Vanguard to offer web tool to compare annuities

Annuities are one of the last product areas that the Internet has yet to tame.

As more than one expert pointed out to me, you can now comparison-shop online for just about every product and service, from cars to vacation spots.

So experts and analysts to whom I spoke all applauded the announcement made by The Vanguard Group Inc. last Thursday introducing Vanguard Annuity Access, a web-based service that enables individuals to compare income annuities from leading insurance companies and obtain customized quotes on a real-time basis. Developed in partnership with Hueler Cos., it is powered by Hueler's Income Solutions platform.

In a nutshell, the service is being offered as a way for Vanguard retirement plan participants to evaluate competitively priced, directly comparable fixed-annuity contracts from multiple insurance companies.

This allows Vanguard to maintain relationships with these consumers. As Vanguard noted in its press release, 80% of new retirees end up leaving their employer's plan within three years, typically for a rollover individual retirement account.

Vanguard has not reinvented the wheel with Annuity Access. A key differentiator be-tween the Vanguard implementation and the ways in which other companies and sites have approached comparison-shopping tools for insurance products is that there is no “pay to play” allowed on the Income Solutions platform.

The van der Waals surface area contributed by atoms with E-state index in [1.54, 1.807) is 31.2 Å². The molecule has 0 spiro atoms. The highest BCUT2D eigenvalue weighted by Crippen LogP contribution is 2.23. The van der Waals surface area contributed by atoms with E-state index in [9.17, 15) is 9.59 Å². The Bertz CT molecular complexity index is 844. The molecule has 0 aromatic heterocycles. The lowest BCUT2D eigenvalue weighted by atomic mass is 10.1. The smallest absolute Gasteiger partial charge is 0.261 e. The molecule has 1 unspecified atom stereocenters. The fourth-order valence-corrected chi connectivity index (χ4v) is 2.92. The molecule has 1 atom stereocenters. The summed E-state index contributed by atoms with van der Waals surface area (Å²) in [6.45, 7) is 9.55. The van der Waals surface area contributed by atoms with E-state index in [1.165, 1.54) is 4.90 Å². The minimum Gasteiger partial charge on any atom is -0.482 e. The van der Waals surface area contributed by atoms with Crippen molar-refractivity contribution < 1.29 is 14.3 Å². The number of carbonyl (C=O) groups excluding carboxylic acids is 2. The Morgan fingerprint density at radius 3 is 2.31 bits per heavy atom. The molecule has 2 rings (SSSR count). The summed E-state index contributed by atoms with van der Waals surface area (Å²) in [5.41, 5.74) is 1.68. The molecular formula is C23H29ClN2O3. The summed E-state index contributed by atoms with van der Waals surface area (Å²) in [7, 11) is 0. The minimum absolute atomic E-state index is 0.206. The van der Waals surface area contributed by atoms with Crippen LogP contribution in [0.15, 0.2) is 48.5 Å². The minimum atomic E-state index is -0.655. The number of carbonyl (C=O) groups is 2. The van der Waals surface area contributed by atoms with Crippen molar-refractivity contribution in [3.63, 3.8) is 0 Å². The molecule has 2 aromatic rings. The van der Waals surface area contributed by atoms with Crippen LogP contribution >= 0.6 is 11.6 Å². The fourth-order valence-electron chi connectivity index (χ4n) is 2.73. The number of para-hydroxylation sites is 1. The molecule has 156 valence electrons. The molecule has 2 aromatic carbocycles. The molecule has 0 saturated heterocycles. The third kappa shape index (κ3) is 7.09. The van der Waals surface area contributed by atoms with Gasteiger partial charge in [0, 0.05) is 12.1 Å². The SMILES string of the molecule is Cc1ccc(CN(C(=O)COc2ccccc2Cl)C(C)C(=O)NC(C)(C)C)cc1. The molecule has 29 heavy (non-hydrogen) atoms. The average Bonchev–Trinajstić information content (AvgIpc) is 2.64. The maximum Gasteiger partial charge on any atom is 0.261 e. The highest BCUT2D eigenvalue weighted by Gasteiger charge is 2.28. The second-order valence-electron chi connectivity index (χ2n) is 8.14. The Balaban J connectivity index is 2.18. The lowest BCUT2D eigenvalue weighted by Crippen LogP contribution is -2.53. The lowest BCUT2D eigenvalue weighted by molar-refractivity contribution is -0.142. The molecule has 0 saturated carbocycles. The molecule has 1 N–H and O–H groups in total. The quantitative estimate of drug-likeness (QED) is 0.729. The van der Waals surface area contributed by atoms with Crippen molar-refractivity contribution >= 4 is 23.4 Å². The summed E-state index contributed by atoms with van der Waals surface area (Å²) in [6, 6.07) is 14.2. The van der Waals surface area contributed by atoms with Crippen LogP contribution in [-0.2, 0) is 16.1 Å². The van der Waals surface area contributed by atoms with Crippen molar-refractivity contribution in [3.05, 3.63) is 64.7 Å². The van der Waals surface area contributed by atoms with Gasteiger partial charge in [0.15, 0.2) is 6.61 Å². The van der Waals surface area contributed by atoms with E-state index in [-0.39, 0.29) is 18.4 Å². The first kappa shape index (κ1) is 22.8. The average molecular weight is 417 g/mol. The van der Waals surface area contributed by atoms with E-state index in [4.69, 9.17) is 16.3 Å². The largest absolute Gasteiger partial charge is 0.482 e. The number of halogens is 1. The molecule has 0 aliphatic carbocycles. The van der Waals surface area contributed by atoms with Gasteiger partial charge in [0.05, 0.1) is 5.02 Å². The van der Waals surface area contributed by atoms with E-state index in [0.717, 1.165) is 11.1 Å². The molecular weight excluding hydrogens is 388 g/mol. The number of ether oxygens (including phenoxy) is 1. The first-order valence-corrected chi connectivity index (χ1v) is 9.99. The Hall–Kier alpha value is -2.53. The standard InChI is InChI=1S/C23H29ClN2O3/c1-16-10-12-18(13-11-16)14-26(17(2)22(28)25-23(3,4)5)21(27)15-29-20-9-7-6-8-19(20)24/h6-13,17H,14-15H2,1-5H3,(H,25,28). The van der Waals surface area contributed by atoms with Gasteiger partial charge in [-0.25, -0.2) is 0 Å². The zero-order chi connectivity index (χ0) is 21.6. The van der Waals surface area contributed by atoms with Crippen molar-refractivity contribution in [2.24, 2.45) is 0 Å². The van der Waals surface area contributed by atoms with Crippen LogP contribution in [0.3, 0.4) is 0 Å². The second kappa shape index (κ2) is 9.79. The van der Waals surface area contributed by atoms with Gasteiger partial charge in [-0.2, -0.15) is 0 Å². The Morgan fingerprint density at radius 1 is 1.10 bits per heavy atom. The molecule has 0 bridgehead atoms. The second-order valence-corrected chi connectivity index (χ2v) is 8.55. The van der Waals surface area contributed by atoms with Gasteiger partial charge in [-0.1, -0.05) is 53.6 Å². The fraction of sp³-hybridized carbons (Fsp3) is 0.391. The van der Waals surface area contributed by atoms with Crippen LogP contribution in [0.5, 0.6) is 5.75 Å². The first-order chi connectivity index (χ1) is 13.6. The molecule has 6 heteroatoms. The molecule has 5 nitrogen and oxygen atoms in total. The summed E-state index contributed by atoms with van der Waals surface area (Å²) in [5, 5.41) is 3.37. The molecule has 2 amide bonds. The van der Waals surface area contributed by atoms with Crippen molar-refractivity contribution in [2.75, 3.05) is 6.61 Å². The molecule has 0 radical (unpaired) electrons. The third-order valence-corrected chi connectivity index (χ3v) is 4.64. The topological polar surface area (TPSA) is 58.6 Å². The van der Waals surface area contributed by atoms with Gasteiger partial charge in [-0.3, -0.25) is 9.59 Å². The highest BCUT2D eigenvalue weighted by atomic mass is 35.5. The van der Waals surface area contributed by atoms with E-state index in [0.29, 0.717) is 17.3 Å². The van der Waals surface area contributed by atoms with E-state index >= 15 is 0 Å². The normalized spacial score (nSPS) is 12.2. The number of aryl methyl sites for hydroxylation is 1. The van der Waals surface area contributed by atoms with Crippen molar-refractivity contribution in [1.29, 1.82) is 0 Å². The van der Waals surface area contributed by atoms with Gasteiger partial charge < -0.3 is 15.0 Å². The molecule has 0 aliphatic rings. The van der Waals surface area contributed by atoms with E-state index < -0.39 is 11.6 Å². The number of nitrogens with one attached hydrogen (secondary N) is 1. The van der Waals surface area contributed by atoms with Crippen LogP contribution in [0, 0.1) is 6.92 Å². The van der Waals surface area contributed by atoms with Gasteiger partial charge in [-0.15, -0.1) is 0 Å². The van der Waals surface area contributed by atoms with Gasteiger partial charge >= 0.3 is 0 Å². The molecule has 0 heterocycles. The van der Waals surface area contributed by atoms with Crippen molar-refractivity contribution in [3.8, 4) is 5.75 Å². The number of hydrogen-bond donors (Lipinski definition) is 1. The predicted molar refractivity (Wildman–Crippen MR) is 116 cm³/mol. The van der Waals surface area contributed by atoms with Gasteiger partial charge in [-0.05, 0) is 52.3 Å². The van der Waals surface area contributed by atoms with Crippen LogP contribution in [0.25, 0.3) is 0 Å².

“We are completely independent,” explained Kelli Hueler, chief executive of Hueler.

“A complete examination of the financial metrics behind the annuity goes into our comparisons,” she said. In addition to an institutionally priced product and contract structure that are appropriate for the individual, the system takes into account insurers' ratings and other data, as well as a company's ability to serve the individual, she said.

“Another key thing is the disclosure — full disclosure — of fees, and for us, that is a 2% transaction fee. Most programs just don't disclose that; [with Vanguard] it is right out front where it should be,” she said.

That fee, which is divided between Vanguard and Hueler, includes all the platform costs, the administrative costs of the program and the services provided to individuals, which includes guidance by certified financial planners.

It is this latter point that is really the sole concern of some analysts.

“This is a really complex area, one where the average person is going to need a lot of help,” said Sean Cunniff, research director at The Tower Group Inc., a research and advisory services firm that covers exclusively the financial services industry.

Mr. Cunniff, who was a broker and who now has his CFP certificate, emphasized that while Vanguard is offering one of the best such platforms he has seen, the question mark remains the human element.

“I had looked at the Hueler platform in the past, and they did a really good job putting it together from a technology perspective, but the real hurdle remains how Vanguard handles the advice problem,” he said.

He explained that there are a multitude of questions around in-puts and hypothetical situations that the tool itself can't address.

The Vanguard Financial Plan service provided by many retirement plan sponsors does provide individuals with free access to a CFP, but the Annuity Access tool represents an additional service.